The first owner of the Los Angeles Kings hockey club, Canadian Jack Kent Cooke, once compared the arena he built for his team to the
Roman Colosseum. But through their 21-season history, the Kings have borne more resemblance to martyrs than lions. The National Hockey League team has
never made it into the Stanley Cup finals. And last season was no different, with a promising offence let down by a floundering defence. By the season’s end, with attendance flagging, the consistently destitute franchise had lost an estimated $6 million.
But on Aug. 9, the club’s new owner, Bruce McNall, bought a gladiator called Wayne Gretzky from the Edmonton Oilers for $18 million. And on Oct. 6, the opening night of the Kings’ regular season, the Forum finally began living up to Cooke’s wishful billing.
Gretzky led his new team in an 8-2 mauling of the Detroit Red Wings. But before the game started, even before singer Roy Orbison had a chance to sing the national anthem, a packed house—with comedian John Candy, television and movie star Michael J. Fox and actress Goldie Hawn in attendance—stood and cheered for a full minute after Gretzky appeared for his first game with his familiar number 99 sewn on a new black, white and silver Kings jersey. After the
game, a beaming McNall, who also owns a film production company, said, “It was like a movie script.”
With the Kings winning all of their first four games, the Gretzky magic seemed well worth his eight-year, $24-million contract. Season-ticket sales, which last year stood at a dismal 3,500, have jumped above 9,000. Newspaper coverage of the opening of the season in Los Angeles—in past years hockey stories wound up buried in the back pages— was right next to news of the National League’s Los Angeles Dodgers baseball team on the first page of the sports section, and even made page 1 of the Los Angeles Herald-Examiner the day after Game 1. But then never before had the Kings, who have usually ranked among the last-place NHL teams, attracted a sellout crowd for opening night. “When I first started following
the team here,” said expatriate Canadian Candy, “the Kings were in 18th place. Last year, they started to make some nice moves, but they were still short. Tonight, we all breathed a sigh of relief.”
Gretzky, at first looking odd not sporting the Oilers’ orange, white and blue colors,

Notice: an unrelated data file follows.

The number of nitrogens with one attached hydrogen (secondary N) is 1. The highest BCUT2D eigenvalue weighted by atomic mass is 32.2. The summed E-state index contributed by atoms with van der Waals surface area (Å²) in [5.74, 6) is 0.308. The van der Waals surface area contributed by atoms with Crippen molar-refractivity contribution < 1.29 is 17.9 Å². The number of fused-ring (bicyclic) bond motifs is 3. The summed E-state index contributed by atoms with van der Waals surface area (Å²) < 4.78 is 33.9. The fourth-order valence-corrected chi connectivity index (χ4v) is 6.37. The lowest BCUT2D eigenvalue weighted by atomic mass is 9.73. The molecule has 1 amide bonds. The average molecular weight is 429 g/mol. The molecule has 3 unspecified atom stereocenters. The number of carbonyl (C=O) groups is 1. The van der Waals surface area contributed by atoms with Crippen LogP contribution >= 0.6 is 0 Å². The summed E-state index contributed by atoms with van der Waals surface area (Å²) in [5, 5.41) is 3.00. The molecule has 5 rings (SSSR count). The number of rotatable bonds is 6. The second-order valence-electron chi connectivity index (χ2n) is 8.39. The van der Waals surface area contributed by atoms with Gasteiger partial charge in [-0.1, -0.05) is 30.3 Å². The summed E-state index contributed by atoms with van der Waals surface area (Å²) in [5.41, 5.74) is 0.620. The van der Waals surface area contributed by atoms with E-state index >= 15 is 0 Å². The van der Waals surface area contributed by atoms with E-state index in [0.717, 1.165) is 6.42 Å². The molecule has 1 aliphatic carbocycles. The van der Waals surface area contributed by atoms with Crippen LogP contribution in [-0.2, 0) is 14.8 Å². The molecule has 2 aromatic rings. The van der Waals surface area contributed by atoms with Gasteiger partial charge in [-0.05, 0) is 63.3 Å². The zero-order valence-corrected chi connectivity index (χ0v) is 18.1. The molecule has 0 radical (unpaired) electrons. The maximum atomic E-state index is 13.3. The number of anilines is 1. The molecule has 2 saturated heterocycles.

soon made the black and silver his own, displaying all of the prowess that led him and his Edmonton teammates to four Stanley Cups between 1984 and 1988. He scored the Kings’ first goal of the opening game on his first shot on goal at 12:54 in the first period and followed up with three assists. Throughout the game, Gretzky demonstrated all of the balletic grace and skill that have made him the most valuable player in the history of hockey. “We got beaten in every department in the last 30 minutes of the game,” said Red Wings coach Jacques Demers. “Gretzky, what he does to that team, without exaggerating, is make everyone 20-per-cent better. The Red Wing team is a good team but they came at us like I haven’t seen for a long time. They made things happen. That is the influence of Wayne—making everyone play to their ability.”
Gretzky’s teammates spoke like the converted. “You are playing with the greatest player in the world,” said centre Bemie Nicholls, a Haliburton, Ont., native who scored one goal and three assists in the first game. “He is out there playing his best, and you don’t want to disappoint him.” Left-winger Luc Robitaille, a Montrealer, who scored three goals, said: “The spirit on this team is unbelievable. You know Wayne’s going to work hard on every shift. You always get a chance when you play with him so you just go in and get those rebounds.”
One of the most dramatically improved performances came from Bob Carpenter, a 25-year-old left winger from Massachusetts. Kings coach Robbie Ftorek wanted to trade Carpenter after his dismal play last season.
But when Gretzky arrived in Los Angeles, he took personal charge of training Carpenter. Gretzky’s efforts paid off when Carpenter, playing on 99’s left wing, deftly dodged opposing players to score a picture-perfect goal against the Red Wings, as well as getting two assists. “It feels like you’ve just won the lottery all by yourself,” said a glowing Carpenter afterward. Noted teacher Gretzky: “All he wants to do is play hockey and be left alone. If he’s playing well, we’re going to win a lot of games.”
Winning is seen as the most important thing in Los Angeles, many of whose eight million residents hail from elsewhere and find it difficult to root for a losing team just because it is local. As a result, the Kings last year ranked ninth in popularity among athletic teams in the city, after eight professional and college baseball, basketball and football
teams. But owner McNall, a wealthy businessman who began operating a coin importing business at the age of 15, gained control of the Kings last March and vowed to reverse their fortunes. To help achieve that goal, McNall parted with $18 million, Kings centre Jimmy Carson and left-winger Martin Gelinas in return for Oilers defenceman Marty McSorley, centre Mike Krushelnyski and Gretzky. “I’ve got to do something radical to sell hockey in L.A.,” McNall said at the time. “And there’s no name in hockey like Wayne Gretzky.” Agreed Kings promotions director David Hershenson: “Los Angeles is a city that loves winners. Gretzky was the cherry on top of the sundae.”